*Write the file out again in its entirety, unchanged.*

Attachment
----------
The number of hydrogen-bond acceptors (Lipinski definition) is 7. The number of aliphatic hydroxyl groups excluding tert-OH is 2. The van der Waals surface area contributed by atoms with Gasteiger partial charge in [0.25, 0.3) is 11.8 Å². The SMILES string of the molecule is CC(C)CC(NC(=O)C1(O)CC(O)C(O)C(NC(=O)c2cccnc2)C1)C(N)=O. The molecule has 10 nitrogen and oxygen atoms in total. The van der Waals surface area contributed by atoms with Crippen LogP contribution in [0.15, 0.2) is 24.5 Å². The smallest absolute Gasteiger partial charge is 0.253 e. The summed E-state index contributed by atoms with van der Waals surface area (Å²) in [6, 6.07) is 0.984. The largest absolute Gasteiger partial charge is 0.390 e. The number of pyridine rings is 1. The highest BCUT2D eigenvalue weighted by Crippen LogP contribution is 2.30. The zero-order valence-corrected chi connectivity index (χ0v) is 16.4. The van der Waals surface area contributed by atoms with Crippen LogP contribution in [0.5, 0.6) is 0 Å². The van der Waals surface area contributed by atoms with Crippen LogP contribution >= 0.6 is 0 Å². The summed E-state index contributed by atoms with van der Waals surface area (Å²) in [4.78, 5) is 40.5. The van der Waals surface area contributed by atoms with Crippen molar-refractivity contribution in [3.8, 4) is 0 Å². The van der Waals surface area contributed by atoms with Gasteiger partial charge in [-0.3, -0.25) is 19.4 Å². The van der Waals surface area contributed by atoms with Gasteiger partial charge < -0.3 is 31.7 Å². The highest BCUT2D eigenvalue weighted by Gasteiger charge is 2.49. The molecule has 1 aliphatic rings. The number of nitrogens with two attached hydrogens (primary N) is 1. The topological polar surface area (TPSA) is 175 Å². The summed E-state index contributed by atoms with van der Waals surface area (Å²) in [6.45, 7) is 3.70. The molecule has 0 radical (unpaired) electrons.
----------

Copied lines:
The number of hydrogen-bond acceptors (Lipinski definition) is 7. The number of aliphatic hydroxyl groups excluding tert-OH is 2. The van der Waals surface area contributed by atoms with Gasteiger partial charge in [0.25, 0.3) is 11.8 Å². The SMILES string of the molecule is CC(C)CC(NC(=O)C1(O)CC(O)C(O)C(NC(=O)c2cccnc2)C1)C(N)=O. The molecule has 10 nitrogen and oxygen atoms in total. The van der Waals surface area contributed by atoms with Crippen LogP contribution in [0.15, 0.2) is 24.5 Å². The smallest absolute Gasteiger partial charge is 0.253 e. The summed E-state index contributed by atoms with van der Waals surface area (Å²) in [6, 6.07) is 0.984. The largest absolute Gasteiger partial charge is 0.390 e. The number of pyridine rings is 1. The highest BCUT2D eigenvalue weighted by Crippen LogP contribution is 2.30. The zero-order valence-corrected chi connectivity index (χ0v) is 16.4. The van der Waals surface area contributed by atoms with Crippen LogP contribution in [0.5, 0.6) is 0 Å². The van der Waals surface area contributed by atoms with Crippen LogP contribution >= 0.6 is 0 Å². The summed E-state index contributed by atoms with van der Waals surface area (Å²) in [4.78, 5) is 40.5. The van der Waals surface area contributed by atoms with Crippen molar-refractivity contribution in [3.8, 4) is 0 Å². The van der Waals surface area contributed by atoms with Gasteiger partial charge in [-0.3, -0.25) is 19.4 Å². The van der Waals surface area contributed by atoms with Gasteiger partial charge < -0.3 is 31.7 Å². The highest BCUT2D eigenvalue weighted by Gasteiger charge is 2.49. The molecule has 1 aliphatic rings. The number of nitrogens with two attached hydrogens (primary N) is 1. The topological polar surface area (TPSA) is 175 Å². The summed E-state index contributed by atoms with van der Waals surface area (Å²) in [6.45, 7) is 3.70. The molecule has 0 radical (unpaired) electrons.